Meeting the 2015 international hunger targets: taking stock of uneven progress
This year´s annual State of Food Insecurity in the World report takes stock of progress made towards achieving the internationally established Millennium Development Goal (MDG1) and World Food Summit hunger targets and reflects on what needs to be done, as we transition to the new post-2015 Sustainable Development Agenda. The report reviews progress made since 1990 for every country and region as well as for the world as a whole.
Progress towards the MDG 1 target, however, is assessed not only by measuring undernourishment, or hunger, but also by a second indicator – the prevalence of underweight children under five yearsof age. Progress for the two indicators across regions and over time, is compared, providing insights into the complexity of food security.
Overall progress not with standing, much work remains to be done to eradicate hunger and achieve food security across all its dimensions. The 2015 report not only estimates the progress already achieved, but also identifies remaining problems, and provides guidanceon which policies should be emphasized in the future. Key factors that have determined success to date towards food security and nutrition goals are identified. The list of factors – economic growth,agricultural productivity growth, markets (including international trade) and social protection – is by no means exhaustive. The report also shows how protracted crises, due to conflict or natural disasters, have deleterious effects on progress in hunger reduction.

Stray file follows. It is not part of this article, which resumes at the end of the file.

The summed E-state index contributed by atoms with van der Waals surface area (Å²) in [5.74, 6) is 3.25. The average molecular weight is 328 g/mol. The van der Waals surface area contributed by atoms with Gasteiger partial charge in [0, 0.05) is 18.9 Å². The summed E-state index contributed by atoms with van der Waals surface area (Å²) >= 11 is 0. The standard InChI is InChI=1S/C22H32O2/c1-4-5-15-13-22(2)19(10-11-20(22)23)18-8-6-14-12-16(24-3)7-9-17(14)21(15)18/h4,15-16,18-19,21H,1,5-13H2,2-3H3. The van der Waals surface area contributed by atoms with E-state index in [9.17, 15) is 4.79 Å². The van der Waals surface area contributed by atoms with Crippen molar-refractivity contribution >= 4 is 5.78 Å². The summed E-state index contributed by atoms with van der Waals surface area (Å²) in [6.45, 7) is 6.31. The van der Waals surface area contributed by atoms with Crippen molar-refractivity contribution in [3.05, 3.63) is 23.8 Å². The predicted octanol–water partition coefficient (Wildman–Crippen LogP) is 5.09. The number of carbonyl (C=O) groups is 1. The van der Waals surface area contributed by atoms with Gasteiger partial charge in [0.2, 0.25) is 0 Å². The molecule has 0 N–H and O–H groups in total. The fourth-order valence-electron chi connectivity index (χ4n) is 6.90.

Countries revise their official statistics regularly for the past as well as the latest reported period. The same holds for population data of the United Nations. Whenever this happens, FAO revises its estimates of undernourishment accordingly. Therefore, users are advised to refer to changes in estimates over time only within the same edition of The State of Food Insecurity in the World and refrain from comparing data published in editions for different years.
Countries, areas and territories for which there were insufficient or not reliable data to conduct the assessment are not reported. These include: American Samoa, Andorra, Anguilla, Aruba, Bahrain, Bhutan, British Virgin Islands, Burundi, Canton and Enderbury Islands, Cayman Islands, Christmas Island, Cocos (Keeling) Islands, Cook Islands, Comoros, Democratic Republic of the Congo, Dominica, Equatorial Guinea, Eritrea, Faeroe Islands, French Guiana, French Polynesia, Greenland, Guadeloupe, Guam, Holy See, Johnston Island, Libya, Liechtenstein, Marshall Islands, Martinique, Micronesia (Federated States of), Midway Islands, Monaco, Nauru, Netherlands Antilles, New Caledonia, Niue, Norfolk Island, Northern Mariana Islands, Palau, Papua New Guinea, Pitcairn Islands, Puerto Rico, Qatar, Réunion, Saint Helena, Saint Pierre and Miquelon, Saint Kitts and Nevis, San Marino, Seychelles, Singapore, Somalia (the Federal Republic of), Syrian Arab Republic, Tokelau, Tonga, Turks and Caicos Islands, Tuvalu, United States Virgin Islands, Wake Island, Wallis and Futuna Islands, Western Sahara.